# Idx     W     C     C     %     %     %     %   MHz   MHz
    0    29    44     -     0     0     0     0  4006  1544
# gpu   pwr gtemp mtemp    sm   mem   enc   dec  mclk  pclk
# Idx     W     C     C     %     %     %     %   MHz   MHz
    0    29    43     -     0     0     0     0  4006  1544
# gpu   pwr gtemp mtemp    sm   mem   enc   dec  mclk  pclk
# Idx     W     C     C     %     %     %     %   MHz   MHz
    0    29    43     -     0     0     0     0  4006  1544
# gpu   pwr gtemp mtemp    sm   mem   enc   dec  mclk  pclk
# Idx     W     C     C     %     %     %     %   MHz   MHz
    0    29    43     -     0     0     0     0  4006  1544
# gpu   pwr gtemp mtemp    sm   mem   enc   dec  mclk  pclk
# Idx     W     C     C     %     %     %     %   MHz   MHz
    0    29    43     -     0     0     0     0  4006  1544
# gpu   pwr gtemp mtemp    sm   mem   enc   dec  mclk  pclk
# Idx     W     C     C     %     %     %     %   MHz   MHz
    0    29    43     -     0     0     0     0  4006  1544
# gpu   pwr gtemp mtemp    sm   mem   enc   dec  mclk  pclk
# Idx     W     C     C     %     %     %     %   MHz   MHz
    0    25    43     -     0     0     0     0  4006   936
# gpu   pwr gtemp mtemp    sm   mem   enc   dec  mclk  pclk
# Idx     W     C     C     %     %     %     %   MHz   MHz
    0    25    43     -     0     0     0     0  4006   936
# gpu   pwr gtemp mtemp    sm   mem   enc   dec  mclk  pclk
# Idx     W     C     C     %     %     %     %   MHz   MHz
    0    25    43     -     0     0     0     0  4006   936
# gpu   pwr gtemp mtemp    sm   mem   enc   dec  mclk  pclk
# Idx     W     C     C     %     %     %     %   MHz   MHz
    0    25    43     -     0     0     0     0  3802   936
# gpu   pwr gtemp mtemp    sm   mem   enc   dec  mclk  pclk
# Idx     W     C     C     %     %     %     %   MHz   MHz
    0    25    43     -     0     0     0     0  3802   936
# gpu   pwr gtemp mtemp    sm   mem   enc   dec  mclk  pclk
# Idx     W     C     C     %     %     %     %   MHz   MHz
    0    11    43     -     0     1     0     0   810   746
# gpu   pwr gtemp mtemp    sm   mem   enc   dec  mclk  pclk
# Idx     W     C     C     %     %     %     %   MHz   MHz
    0     9    42     -     0     2     0     0   810   746
# gpu   pwr gtemp mtemp    sm   mem   enc   dec  mclk  pclk
# Idx     W     C     C     %     %     %     %   MHz   MHz
    0     9    42     -     0     2     0     0   810   746
# gpu   pwr gtemp mtemp    sm   mem   enc   dec  mclk  pclk
# Idx     W     C     C     %     %     %     %   MHz   MHz
    0     9    42     -     1     3     0     0   405   240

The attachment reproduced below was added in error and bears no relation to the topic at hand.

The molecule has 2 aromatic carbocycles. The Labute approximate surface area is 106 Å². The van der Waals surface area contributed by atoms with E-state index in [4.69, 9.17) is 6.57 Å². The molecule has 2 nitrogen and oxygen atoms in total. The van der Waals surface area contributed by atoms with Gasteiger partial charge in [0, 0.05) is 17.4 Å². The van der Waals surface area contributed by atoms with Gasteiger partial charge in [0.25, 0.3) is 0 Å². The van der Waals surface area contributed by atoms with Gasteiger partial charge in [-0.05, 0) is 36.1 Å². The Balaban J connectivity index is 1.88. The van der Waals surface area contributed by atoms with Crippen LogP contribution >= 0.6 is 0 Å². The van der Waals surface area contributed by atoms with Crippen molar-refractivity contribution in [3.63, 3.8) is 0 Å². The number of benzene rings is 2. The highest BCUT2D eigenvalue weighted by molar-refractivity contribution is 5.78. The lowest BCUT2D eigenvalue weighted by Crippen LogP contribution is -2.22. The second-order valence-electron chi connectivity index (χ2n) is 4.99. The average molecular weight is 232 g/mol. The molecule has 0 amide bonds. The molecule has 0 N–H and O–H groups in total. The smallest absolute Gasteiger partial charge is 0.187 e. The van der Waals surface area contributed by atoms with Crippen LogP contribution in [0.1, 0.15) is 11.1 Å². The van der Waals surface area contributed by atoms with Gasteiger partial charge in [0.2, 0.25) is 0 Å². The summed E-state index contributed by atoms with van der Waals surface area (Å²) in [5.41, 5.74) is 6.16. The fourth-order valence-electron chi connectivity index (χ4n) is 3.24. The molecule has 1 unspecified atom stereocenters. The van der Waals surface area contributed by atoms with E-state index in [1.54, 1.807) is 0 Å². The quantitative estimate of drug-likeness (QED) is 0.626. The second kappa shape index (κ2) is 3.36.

$ cat nvidia.conf

Section "Device"
        Identifier      "Videocard0"
        BusID           "PCI:1:0:0"
        Driver          "nvidia"
        VendorName      "NVIDIA"
        BoardName       "NVIDIA Corporation GP106 [GeForce GTX 1060 6GB] (rev a1)"
        Option          "Coolbits" "28"
        Option          "metamodes" "nvidia-auto-select +0+0 {ForceCompositionPipeline=On, ForceFullCompositionPipeline=On}"
        Option          "UseNvKmsCompositionPipeline" "Off"
        Option          "TripleBuffer" "On"
EndSection

GTX 1060 6GB here.
config-5.1.7z (21.6 KB)

Hi Birdie,

Thanks for experiments, we were expecting around 13-15 secs to ramp down after an update in driver as of now which was earlier ~40 secs.
Will appreciate if you can confirm that you have tested with custom kernel after booting up system immediately (without any applications running in background).

It looks like the changelog for drivers 430.14 doesn’t contain all the info and this exact driver version contains the fix. I can confirm that it takes approximately 14 seconds to ramp down the clocks in drivers 430.26. Hooray!

By any chance, is it possible to further speed up clocks ramp down under Linux? Say make transitions take five seconds or less? It looks like ramp up takes less than a second, while ramp down is way too slow.

Hi Birdie,

Thanks again for your valuable experiments.
Currently, we are able to reduce gpu clocks from ~38 secs to ~14 secs which is a good sign and will continue to investigate for further improvements.

Thank you! Looking forward to fast clock transitions like it works in Windows.

Hello

After installing this driver on CentOS 7.6 I can no longer reach P0 either with persistence-mode running or not. Any way to fix?

OK on 430.26 but still at P2

Mon Jul 1 11:34:51 2019
±----------------------------------------------------------------------------+
| NVIDIA-SMI 430.26 Driver Version: 430.26 CUDA Version: 10.2 |
|-------------------------------±---------------------±---------------------+